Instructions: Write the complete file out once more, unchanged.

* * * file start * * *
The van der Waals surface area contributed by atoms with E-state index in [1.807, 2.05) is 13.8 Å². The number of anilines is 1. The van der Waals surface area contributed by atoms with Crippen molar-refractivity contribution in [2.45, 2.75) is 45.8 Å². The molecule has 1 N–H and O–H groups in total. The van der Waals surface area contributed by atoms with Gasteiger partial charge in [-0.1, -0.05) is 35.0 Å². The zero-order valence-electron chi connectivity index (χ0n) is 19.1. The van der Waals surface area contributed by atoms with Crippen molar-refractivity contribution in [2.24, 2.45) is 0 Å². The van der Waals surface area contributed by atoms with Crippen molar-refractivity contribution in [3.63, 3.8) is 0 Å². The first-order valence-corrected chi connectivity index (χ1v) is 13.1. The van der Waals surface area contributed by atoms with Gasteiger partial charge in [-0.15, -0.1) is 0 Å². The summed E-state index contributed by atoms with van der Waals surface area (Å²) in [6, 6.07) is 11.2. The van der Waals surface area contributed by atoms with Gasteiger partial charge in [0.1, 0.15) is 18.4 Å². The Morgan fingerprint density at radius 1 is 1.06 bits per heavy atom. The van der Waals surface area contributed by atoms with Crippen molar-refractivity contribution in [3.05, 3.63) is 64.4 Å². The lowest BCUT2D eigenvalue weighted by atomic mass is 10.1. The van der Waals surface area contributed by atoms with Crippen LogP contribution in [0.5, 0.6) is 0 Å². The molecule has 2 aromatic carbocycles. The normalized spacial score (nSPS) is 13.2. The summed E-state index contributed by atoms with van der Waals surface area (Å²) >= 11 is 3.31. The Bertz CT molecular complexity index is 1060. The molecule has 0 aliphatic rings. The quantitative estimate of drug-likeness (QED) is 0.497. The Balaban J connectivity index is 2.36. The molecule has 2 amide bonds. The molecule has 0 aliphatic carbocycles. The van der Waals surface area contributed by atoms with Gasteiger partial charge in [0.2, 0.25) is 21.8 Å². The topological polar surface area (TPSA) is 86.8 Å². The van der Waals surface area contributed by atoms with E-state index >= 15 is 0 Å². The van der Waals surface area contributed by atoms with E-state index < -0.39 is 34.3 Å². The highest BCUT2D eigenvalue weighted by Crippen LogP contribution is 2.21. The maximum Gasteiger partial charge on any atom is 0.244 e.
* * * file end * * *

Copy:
The van der Waals surface area contributed by atoms with E-state index in [1.807, 2.05) is 13.8 Å². The number of anilines is 1. The van der Waals surface area contributed by atoms with Crippen molar-refractivity contribution in [2.45, 2.75) is 45.8 Å². The molecule has 1 N–H and O–H groups in total. The van der Waals surface area contributed by atoms with Gasteiger partial charge in [-0.1, -0.05) is 35.0 Å². The zero-order valence-electron chi connectivity index (χ0n) is 19.1. The van der Waals surface area contributed by atoms with Crippen molar-refractivity contribution in [2.24, 2.45) is 0 Å². The van der Waals surface area contributed by atoms with Crippen molar-refractivity contribution in [3.63, 3.8) is 0 Å². The first-order valence-corrected chi connectivity index (χ1v) is 13.1. The van der Waals surface area contributed by atoms with Gasteiger partial charge in [-0.15, -0.1) is 0 Å². The summed E-state index contributed by atoms with van der Waals surface area (Å²) in [6, 6.07) is 11.2. The van der Waals surface area contributed by atoms with Gasteiger partial charge in [0.1, 0.15) is 18.4 Å². The Morgan fingerprint density at radius 1 is 1.06 bits per heavy atom. The van der Waals surface area contributed by atoms with Crippen molar-refractivity contribution in [3.05, 3.63) is 64.4 Å². The lowest BCUT2D eigenvalue weighted by atomic mass is 10.1. The van der Waals surface area contributed by atoms with Crippen LogP contribution in [0.5, 0.6) is 0 Å². The molecule has 2 aromatic carbocycles. The normalized spacial score (nSPS) is 13.2. The summed E-state index contributed by atoms with van der Waals surface area (Å²) >= 11 is 3.31. The Bertz CT molecular complexity index is 1060. The molecule has 0 aliphatic rings. The quantitative estimate of drug-likeness (QED) is 0.497. The Balaban J connectivity index is 2.36. The molecule has 2 amide bonds. The molecule has 0 aliphatic carbocycles. The van der Waals surface area contributed by atoms with Gasteiger partial charge in [0.2, 0.25) is 21.8 Å². The topological polar surface area (TPSA) is 86.8 Å². The van der Waals surface area contributed by atoms with E-state index >= 15 is 0 Å². The van der Waals surface area contributed by atoms with E-state index < -0.39 is 34.3 Å². The highest BCUT2D eigenvalue weighted by Crippen LogP contribution is 2.21. The maximum Gasteiger partial charge on any atom is 0.244 e.